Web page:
Fashion Quarterly

Fashion Quarterly WINTER 2017

Fashion Quarterly is the first port of call for readers who, like the FQ team, live and breathe fashion and beauty. Each issue is crammed with stunning photography that is inspirational and aspirational. Informed and insightful fashion journalism helps readers understand trends and how to make the most of them.

New Zealand
Bauer Media Pty Ltd
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4 Issues

in this issue

1 min.
cool change

Whether it’s hairstyles, seasons or circumstances, if you’re a routine freak like I am, change can be a major challenge. But I’ve recently learned to embrace change, and have discovered letting go can be seriously cathartic. So I say out with the old and in with the new! And no looking back — we’re not going that way. As consumers, our thirst for the new has seen fashion labels make some sweeping changes, injecting smaller drops throughout the year on top of the standard summer and winter ranges. A trend across the board, luxury houses are said to make bigger profits from their ever-growing pre-fall and resort collections than the classic AW, SS and couture. Transeasonal dressing has risen in popularity, and a buy-it-now, wear-itnow mentality pervades in place of the…

4 min.

Remember when mullet dresses were cool, and paisley was the print of the moment? Fashion sure loves a fad. And if the celestial aesthetics of several recent designer collections are anything to go by, right now, it’s all about astrology — and it’s no wonder. The fashion industry is founded on the premise of — if not fortune-telling — forecasting. The trends that emerge from international fashion weeks are born not of coincidence or a kind of fashion telepathy between design houses, but because a boardroom full of corporates decided 24 months earlier what styles, tones and textiles we’d soon be wearing (how delightfully meta to think that a couple of years ago, they were prophesying that we’d be into prophesies). That said, even if the current obsession with cosmology and numerology…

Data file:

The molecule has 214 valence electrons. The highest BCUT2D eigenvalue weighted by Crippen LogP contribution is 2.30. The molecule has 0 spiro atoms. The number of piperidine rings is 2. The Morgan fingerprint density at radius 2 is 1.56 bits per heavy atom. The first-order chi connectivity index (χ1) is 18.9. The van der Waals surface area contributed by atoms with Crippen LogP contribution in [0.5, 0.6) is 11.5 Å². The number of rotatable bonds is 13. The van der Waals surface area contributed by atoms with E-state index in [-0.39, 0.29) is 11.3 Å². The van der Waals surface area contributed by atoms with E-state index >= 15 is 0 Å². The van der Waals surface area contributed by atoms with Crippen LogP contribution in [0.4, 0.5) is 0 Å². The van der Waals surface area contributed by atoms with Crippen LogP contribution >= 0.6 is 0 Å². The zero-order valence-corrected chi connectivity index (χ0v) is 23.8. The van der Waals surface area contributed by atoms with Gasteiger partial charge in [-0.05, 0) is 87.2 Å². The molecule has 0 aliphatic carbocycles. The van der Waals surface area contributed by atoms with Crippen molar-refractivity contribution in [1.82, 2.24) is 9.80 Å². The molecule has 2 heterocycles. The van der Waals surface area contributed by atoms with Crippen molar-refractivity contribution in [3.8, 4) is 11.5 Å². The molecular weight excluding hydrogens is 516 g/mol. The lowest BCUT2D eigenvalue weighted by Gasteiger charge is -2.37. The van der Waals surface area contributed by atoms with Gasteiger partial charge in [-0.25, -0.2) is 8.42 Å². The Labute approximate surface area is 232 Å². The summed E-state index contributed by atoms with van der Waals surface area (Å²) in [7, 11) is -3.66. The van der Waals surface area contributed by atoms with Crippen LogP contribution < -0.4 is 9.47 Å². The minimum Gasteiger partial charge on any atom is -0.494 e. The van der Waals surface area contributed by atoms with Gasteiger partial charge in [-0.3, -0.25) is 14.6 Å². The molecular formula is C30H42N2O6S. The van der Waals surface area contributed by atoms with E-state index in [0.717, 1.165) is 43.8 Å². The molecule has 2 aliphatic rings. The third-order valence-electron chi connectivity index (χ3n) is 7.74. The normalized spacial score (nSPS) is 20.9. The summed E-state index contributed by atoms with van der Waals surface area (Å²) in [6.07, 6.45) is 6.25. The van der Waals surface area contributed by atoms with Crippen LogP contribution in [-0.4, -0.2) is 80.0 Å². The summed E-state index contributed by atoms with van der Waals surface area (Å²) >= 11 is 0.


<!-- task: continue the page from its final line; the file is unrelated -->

1 min.
middle ground

Show off your sharp sartorial skills with a utilitarian twist on casual or evening wear. All the appeal of a man-style shirt with the allure of an hourglass shape — this combination will up the ante in any boardroom. Bring another dimension to a long coat or slinky dress by belting it to create curves. STYLING JESS THOMSON, MARCEL GULL PHOTOGRAPHY ANGIE HUMPHREYS…

3 min.
have you heard of… hygge?

It’s a Friday night in the depths of winter. You’re bundled up on the couch with your flatties/family/significant other. The lights are low, the fire’s ablaze and you have a mug of hot chocolate in your hand. You’re wearing a hand-knitted jumper, waffle leggings and sheepskin slippers — all in calming shades of oatmeal, camel and cream — and atop a stack of Penguin paperbacks on the coffee table in front of you, a vanilla-scented candle fills the room with the smell of freshly baked cookies. Are you in heaven? No — you’re in hygge. Or more accurately, you’re experiencing hygge. Your life is über hyggelig. Wait, what? Let’s start again. Hygge (pronounced “hoo-ga”) is a Danish concept encompassing “a quality of cosiness and comfortable conviviality that engenders a feeling of…

9 min.
jewel citizenship

ELLA DRAKE Monarc Concierge @monarc_jewellery monarcjewellery.com “I think every woman has a bit of dichotomy to her being: a desire to feel strong and intelligent, but also to feel love and show a sense of softness. I try to design jewellery with this in mind.” Meet 29-year-old Ella Drake, the New Zealand-born former face of Gucci and founder and managing director of Monarc Concierge. Launched last year, the brand is every bit as dichotomous as its customers, comprising a ready-to-wear line with a focus on strong, classic pieces, and a bespoke service that caters to those looking for something more elaborate, opulent and sentimental — a future heirloom, in other words. “I’m not one for fast fashion,” says Ella, who modelled for several luxury fashion houses after moving to Europe aged 21. It wasn’t…

6 min.
denim daze

Mufti-day, 2004. I was sitting in my first-period sewing (sorry, ‘textile technology’) class, wearing the same indigo-wash denim flares as everyone else in my entire peer group, and far from being miffed, I felt great. When you’re 14 years old, fitting in is all that matters, so my socially sanctioned sartorial choice filled me with a sense of calm. Little did I know that in approximately six minutes, the most popular girl in Year 10 would walk through the door wearing a pair of black Lee Supatubes and turn my world upside down. I mean, skinny jeans? Seriously? Until then I’d known them as stovepipes, and only because my dad would occasionally resurrect his ’90s versions with a pair of 8-Eye Dr. Martens while I begged him to put on something…